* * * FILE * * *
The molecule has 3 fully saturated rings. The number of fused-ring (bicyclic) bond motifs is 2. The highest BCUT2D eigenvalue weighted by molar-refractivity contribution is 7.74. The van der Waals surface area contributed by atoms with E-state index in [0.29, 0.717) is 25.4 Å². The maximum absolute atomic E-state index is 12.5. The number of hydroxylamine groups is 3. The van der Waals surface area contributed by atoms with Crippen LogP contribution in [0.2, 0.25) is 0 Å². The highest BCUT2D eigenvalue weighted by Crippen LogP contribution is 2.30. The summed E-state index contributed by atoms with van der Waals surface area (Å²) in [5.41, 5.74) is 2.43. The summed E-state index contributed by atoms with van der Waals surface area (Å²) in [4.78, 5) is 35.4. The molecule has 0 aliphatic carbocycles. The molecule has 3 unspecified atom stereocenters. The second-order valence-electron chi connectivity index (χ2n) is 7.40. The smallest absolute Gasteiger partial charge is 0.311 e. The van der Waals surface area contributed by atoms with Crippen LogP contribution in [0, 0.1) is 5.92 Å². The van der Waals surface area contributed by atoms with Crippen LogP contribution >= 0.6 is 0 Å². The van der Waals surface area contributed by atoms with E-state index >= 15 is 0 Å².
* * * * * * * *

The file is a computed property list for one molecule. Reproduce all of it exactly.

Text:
The molecule has 3 fully saturated rings. The number of fused-ring (bicyclic) bond motifs is 2. The highest BCUT2D eigenvalue weighted by molar-refractivity contribution is 7.74. The van der Waals surface area contributed by atoms with E-state index in [0.29, 0.717) is 25.4 Å². The maximum absolute atomic E-state index is 12.5. The number of hydroxylamine groups is 3. The van der Waals surface area contributed by atoms with Crippen LogP contribution in [0.2, 0.25) is 0 Å². The highest BCUT2D eigenvalue weighted by Crippen LogP contribution is 2.30. The summed E-state index contributed by atoms with van der Waals surface area (Å²) in [5.41, 5.74) is 2.43. The summed E-state index contributed by atoms with van der Waals surface area (Å²) in [4.78, 5) is 35.4. The molecule has 0 aliphatic carbocycles. The molecule has 3 unspecified atom stereocenters. The second-order valence-electron chi connectivity index (χ2n) is 7.40. The smallest absolute Gasteiger partial charge is 0.311 e. The van der Waals surface area contributed by atoms with Crippen LogP contribution in [0, 0.1) is 5.92 Å². The van der Waals surface area contributed by atoms with Crippen LogP contribution >= 0.6 is 0 Å². The van der Waals surface area contributed by atoms with E-state index >= 15 is 0 Å².